I had a chance last week to have a conversation with filmmaker Rose Coriolan. Rose is a childhood friend. We met in Miami during the tumultuous period of the 1980s, at the heart of the refugee struggle. One thing I like about Rose is her positive attitude and her passion for social justice.
In this conversation, Rose speaks at length about her love for cinema. “I grew up in an environment where I saw montages all the times,” she says emphatically. She goes on to say that film could not be her first major in college because her Haitian parents would not have allowed it. Haitian parents usually fear their children have little chance at succeeding in the tough competing world of cinematography. Understandably, Rose studied management, and after graduation, she went back to school to study what she had always wanted to do, which was films.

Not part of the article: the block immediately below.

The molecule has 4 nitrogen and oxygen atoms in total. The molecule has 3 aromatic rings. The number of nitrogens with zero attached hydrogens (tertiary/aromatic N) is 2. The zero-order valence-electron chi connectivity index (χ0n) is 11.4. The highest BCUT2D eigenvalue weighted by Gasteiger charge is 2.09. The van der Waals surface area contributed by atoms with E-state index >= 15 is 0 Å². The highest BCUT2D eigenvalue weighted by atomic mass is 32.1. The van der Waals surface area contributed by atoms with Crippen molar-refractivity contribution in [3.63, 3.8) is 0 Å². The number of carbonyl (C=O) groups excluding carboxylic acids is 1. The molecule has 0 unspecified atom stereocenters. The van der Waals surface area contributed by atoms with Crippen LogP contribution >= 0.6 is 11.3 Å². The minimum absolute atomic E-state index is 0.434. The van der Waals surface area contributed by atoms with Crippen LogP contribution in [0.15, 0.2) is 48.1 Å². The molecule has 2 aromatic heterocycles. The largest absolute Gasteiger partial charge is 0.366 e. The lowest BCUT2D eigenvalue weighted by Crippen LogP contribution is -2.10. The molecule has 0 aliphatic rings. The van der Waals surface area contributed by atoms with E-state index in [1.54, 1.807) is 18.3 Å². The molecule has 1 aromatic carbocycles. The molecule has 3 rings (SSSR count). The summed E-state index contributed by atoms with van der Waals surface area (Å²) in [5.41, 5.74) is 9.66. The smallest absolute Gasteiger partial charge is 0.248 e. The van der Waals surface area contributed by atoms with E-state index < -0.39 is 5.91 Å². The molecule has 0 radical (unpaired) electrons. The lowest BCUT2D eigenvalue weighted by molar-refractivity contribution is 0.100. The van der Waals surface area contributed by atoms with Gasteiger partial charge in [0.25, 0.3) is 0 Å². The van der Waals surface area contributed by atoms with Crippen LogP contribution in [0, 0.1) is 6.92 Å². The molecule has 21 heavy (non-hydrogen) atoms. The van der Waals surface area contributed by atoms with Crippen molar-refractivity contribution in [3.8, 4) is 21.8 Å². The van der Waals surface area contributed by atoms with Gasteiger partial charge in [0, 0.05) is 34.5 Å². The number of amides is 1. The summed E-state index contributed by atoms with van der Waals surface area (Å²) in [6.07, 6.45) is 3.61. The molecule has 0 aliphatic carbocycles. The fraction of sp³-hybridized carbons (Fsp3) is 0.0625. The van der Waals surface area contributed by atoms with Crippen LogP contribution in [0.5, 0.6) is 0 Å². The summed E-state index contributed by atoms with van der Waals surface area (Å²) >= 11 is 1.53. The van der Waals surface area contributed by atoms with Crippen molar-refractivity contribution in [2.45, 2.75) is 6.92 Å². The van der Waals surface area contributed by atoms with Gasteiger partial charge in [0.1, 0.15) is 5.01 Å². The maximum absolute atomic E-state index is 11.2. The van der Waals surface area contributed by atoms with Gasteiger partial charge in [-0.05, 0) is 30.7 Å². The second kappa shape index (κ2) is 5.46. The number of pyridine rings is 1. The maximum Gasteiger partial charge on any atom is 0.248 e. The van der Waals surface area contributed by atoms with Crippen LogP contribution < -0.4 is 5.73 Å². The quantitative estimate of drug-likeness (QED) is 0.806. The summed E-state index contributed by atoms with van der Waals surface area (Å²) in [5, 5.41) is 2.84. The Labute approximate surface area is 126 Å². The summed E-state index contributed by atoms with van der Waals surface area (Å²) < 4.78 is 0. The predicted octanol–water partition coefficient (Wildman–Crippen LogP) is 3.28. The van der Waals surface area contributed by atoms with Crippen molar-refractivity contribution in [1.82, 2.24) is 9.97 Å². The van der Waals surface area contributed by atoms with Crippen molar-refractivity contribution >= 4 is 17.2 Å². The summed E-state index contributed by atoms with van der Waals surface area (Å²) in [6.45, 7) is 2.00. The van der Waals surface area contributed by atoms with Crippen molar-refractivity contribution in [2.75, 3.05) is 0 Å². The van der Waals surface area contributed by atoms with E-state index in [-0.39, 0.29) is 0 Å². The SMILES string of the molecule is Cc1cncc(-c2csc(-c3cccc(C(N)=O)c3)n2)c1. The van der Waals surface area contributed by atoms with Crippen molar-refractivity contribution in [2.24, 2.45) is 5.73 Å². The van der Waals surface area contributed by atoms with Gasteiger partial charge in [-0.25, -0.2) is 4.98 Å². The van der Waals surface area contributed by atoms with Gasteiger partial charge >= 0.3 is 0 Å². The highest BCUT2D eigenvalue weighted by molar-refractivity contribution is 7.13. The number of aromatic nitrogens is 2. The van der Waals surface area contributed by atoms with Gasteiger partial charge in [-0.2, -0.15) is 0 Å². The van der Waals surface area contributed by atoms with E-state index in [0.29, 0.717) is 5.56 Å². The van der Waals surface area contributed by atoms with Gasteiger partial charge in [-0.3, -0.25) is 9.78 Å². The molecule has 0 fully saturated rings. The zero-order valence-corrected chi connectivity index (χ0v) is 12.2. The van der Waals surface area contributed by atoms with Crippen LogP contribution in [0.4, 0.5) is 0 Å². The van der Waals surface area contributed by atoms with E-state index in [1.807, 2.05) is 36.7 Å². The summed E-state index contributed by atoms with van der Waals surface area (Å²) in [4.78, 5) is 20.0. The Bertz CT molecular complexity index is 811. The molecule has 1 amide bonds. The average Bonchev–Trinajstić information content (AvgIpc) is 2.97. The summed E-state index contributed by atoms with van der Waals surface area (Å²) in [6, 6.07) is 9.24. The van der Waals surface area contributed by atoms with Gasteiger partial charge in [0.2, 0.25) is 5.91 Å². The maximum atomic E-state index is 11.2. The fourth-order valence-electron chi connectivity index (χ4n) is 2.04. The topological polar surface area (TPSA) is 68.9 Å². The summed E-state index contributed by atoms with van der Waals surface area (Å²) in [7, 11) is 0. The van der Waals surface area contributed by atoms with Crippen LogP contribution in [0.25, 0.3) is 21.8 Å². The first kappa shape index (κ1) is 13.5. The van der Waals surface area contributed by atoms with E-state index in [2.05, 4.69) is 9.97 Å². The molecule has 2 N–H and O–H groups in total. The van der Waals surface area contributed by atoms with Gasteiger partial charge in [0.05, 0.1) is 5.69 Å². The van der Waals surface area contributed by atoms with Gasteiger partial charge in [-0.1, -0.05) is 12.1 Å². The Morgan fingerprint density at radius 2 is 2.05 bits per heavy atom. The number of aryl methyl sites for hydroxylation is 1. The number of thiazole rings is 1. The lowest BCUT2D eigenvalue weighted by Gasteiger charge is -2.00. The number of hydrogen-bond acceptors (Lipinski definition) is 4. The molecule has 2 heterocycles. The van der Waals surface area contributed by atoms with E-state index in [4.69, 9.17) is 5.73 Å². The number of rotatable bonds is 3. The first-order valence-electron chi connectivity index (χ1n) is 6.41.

In our conversation, Rose also meticulously explains the thin line between scriptwriting and literary writing. She speaks of the discipline, the patience, and the ability to put together a strong team of professionals required to be productive. She gives the example of Raoul Peck, renowned Haitian filmmaker whose success is an admiration to everyone in this industry.
Rose has produced documentaries and short films under this common team: social justice. She is the producer at Cinema Verite, a company she has founded. Rose is also a renowned activist and a well-respected professional in the Haitian community in Miami.
You can watch the video below, as well as on our You Tube channel.
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